As the factory automation and control equipment market evolves, shipments of equipment with sensors such as field transmitters, machine vision and position sensors are increasing. As a result, the demand for feature-rich power integrated circuits (ICs) that could power these devices is also growing.
Figure 1 shows a block diagram of a temperature transmitter. The nonisolated power-supply subsystem (highlighted in red) consists of a low dropout regulator (LDO), a DC/DC converter or a power module. In an earlier technical article, “Powering tiny industrial automation control equipment with high-voltage modules: how to ensure reliability,” my colleague Akshay Mehta explained how to power miniature industrial automation control equipment with high-voltage modules. In this article, I’ll take a look at how to use buck converters and LDOs for the same purpose.
Figure 1: Temperature transmitter subsystem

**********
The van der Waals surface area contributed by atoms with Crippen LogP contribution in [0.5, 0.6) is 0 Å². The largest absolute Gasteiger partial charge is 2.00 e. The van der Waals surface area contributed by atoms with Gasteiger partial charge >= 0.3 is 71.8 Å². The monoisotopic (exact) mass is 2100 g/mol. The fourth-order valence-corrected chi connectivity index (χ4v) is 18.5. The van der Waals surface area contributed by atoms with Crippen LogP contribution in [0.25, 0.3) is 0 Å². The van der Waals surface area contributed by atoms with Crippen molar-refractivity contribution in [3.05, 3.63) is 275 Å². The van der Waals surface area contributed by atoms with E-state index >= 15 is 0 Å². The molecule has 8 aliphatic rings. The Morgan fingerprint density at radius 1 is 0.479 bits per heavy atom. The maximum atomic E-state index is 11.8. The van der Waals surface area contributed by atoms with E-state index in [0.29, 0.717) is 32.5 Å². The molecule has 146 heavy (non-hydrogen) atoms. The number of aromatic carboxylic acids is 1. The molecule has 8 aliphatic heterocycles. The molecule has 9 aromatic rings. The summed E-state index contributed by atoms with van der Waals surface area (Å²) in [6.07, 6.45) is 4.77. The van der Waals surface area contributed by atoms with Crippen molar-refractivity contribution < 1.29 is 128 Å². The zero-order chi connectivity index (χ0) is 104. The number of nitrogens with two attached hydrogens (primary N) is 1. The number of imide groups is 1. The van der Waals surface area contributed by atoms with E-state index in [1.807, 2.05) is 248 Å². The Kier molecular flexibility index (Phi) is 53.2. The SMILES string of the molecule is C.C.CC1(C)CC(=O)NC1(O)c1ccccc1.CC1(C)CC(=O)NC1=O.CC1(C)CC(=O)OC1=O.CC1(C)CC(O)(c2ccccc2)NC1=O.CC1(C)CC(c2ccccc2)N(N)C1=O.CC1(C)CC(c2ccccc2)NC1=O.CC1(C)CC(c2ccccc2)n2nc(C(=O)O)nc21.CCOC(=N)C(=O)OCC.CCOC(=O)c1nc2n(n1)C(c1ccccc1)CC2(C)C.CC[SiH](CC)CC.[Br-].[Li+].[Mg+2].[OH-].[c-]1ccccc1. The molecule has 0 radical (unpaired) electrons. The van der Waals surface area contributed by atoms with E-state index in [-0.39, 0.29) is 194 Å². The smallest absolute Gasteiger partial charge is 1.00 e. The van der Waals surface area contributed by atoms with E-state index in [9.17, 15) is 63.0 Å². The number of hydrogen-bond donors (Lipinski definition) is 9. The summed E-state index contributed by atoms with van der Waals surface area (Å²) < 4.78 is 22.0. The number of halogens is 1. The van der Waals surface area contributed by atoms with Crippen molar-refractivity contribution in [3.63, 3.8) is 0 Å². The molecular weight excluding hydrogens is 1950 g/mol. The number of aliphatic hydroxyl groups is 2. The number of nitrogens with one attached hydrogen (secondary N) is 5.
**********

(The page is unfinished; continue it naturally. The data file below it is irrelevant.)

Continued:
There are a number of ways to regulate the input DC voltage in factory automation and control equipment. You can use an LDO, a DC/DC converter or a power module. LDOs such as the TPS7A47 are commonly used in sensor power supplies due to their simple design and ability to attenuate input noise and deliver a ripple-free output voltage. DC/DC converters are a good choice for applications operating at lower output voltages, higher input voltages or higher output currents. For example, the LMR36503 and LMR36506 DC/DC converters enable a low shutdown current specification of 1 µA and an operating quiescent current specification of 7 µA. For loads with low output currents – less than 20 mA – these performance specifications ensure higher efficiency for 4- to 20-mA loop applications. Figure 2 shows the efficiency and thermal performance of the LMR36506 converter.
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